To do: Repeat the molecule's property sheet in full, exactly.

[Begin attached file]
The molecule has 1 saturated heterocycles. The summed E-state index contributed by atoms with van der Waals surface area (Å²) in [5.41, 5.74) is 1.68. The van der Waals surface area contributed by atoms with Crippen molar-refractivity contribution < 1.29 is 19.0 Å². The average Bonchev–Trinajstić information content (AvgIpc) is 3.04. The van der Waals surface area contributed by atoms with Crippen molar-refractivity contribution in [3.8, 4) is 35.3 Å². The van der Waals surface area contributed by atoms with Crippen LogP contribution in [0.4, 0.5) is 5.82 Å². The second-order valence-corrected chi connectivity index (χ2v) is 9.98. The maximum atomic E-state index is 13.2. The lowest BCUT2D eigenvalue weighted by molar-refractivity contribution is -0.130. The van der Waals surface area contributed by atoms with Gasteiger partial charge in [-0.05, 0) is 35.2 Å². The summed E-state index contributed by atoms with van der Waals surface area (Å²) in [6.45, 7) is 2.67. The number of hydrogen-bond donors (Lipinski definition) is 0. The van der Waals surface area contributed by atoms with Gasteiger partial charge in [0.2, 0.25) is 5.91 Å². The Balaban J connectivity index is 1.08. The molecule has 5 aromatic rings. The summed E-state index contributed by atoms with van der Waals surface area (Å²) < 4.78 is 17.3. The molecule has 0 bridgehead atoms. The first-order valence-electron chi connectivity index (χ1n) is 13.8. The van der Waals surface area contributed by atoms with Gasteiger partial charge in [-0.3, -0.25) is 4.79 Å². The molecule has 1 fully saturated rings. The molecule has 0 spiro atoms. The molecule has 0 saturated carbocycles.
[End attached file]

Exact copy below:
The molecule has 1 saturated heterocycles. The summed E-state index contributed by atoms with van der Waals surface area (Å²) in [5.41, 5.74) is 1.68. The van der Waals surface area contributed by atoms with Crippen molar-refractivity contribution < 1.29 is 19.0 Å². The average Bonchev–Trinajstić information content (AvgIpc) is 3.04. The van der Waals surface area contributed by atoms with Crippen molar-refractivity contribution in [3.8, 4) is 35.3 Å². The van der Waals surface area contributed by atoms with Crippen LogP contribution in [0.4, 0.5) is 5.82 Å². The second-order valence-corrected chi connectivity index (χ2v) is 9.98. The maximum atomic E-state index is 13.2. The lowest BCUT2D eigenvalue weighted by molar-refractivity contribution is -0.130. The van der Waals surface area contributed by atoms with Gasteiger partial charge in [-0.05, 0) is 35.2 Å². The summed E-state index contributed by atoms with van der Waals surface area (Å²) in [6.45, 7) is 2.67. The number of hydrogen-bond donors (Lipinski definition) is 0. The van der Waals surface area contributed by atoms with Gasteiger partial charge in [0.2, 0.25) is 5.91 Å². The Balaban J connectivity index is 1.08. The molecule has 5 aromatic rings. The summed E-state index contributed by atoms with van der Waals surface area (Å²) < 4.78 is 17.3. The molecule has 0 bridgehead atoms. The first-order valence-electron chi connectivity index (χ1n) is 13.8. The van der Waals surface area contributed by atoms with Gasteiger partial charge in [-0.3, -0.25) is 4.79 Å². The molecule has 1 fully saturated rings. The molecule has 0 spiro atoms. The molecule has 0 saturated carbocycles.